Ira Wilsker's archive

You have undoubtedly seen countless TV and print ads for a service that promises to give you a “free credit report” but requires a monthly or annual membership for credit monitoring in order to get your “free” credit report. According to the Federal Trade Commission, many people did not realize that in order to get their “free” credit report, they were committing to a $79.95 annual fee for credit monitoring.

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Despite the term “Google” becoming somewhat synonymous with the term “search,” where people say “Go Google this” meaning to do an Internet search, Google is far from a monopoly. I sometimes have a hard time convincing others that Google is not the only search engine available, and that Yahoo!, Bing, and others are highly competitive and in some cases superior to the ubiquitous Google. Of the major search engines today, Yahoo! is the oldest, starting operations in early 1994, when the World Wide Web was in its infancy.

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A few weeks ago, I wrote about some Web sites that evaluate and rate free Android apps (tinyurl.com/d9mjm6j). Since that column was published in The Examiner, I have received numerous requests from readers asking for a similar column on iPhone apps. This is my response to those requests.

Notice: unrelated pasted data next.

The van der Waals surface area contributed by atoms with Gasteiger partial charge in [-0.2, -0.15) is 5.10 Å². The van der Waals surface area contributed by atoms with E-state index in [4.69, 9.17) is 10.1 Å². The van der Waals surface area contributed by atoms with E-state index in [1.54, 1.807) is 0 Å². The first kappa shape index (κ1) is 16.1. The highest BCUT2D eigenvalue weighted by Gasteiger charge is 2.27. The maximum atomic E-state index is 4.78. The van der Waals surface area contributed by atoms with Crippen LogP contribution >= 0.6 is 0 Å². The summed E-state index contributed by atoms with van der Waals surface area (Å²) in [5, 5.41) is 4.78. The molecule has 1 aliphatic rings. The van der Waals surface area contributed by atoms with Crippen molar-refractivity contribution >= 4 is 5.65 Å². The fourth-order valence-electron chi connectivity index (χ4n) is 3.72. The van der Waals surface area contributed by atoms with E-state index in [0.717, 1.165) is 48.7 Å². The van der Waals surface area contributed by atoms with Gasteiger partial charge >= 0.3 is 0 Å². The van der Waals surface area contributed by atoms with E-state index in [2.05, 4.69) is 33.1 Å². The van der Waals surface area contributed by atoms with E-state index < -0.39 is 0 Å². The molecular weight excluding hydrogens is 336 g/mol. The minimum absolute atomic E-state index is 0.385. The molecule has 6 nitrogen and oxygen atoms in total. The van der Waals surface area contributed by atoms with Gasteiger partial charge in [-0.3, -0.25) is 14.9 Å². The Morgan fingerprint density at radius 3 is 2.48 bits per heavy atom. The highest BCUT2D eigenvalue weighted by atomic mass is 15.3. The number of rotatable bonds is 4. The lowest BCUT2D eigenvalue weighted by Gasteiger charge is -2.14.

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It has been about three years since Microsoft released its very popular Windows 7, intended both as a full release product and as an upgrade for the problem-prone and controversial Windows Vista. Now, Microsoft has simultaneously released a free “Microsoft Windows 8 Release Preview,” as well as a nominally priced Windows 8 upgrade offer for anyone purchasing a new Windows 7 PC, as of June 2.

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About two years ago, I upgraded my traditional cell phone to a (then) state-of-the-art Nokia smartphone running the latest version of the Symbian operating system. With that smartphone I had 3G Internet speeds, could read my e-mail, watch YouTube videos, browse Web sites and download any of the hundreds of Symbian apps then available.

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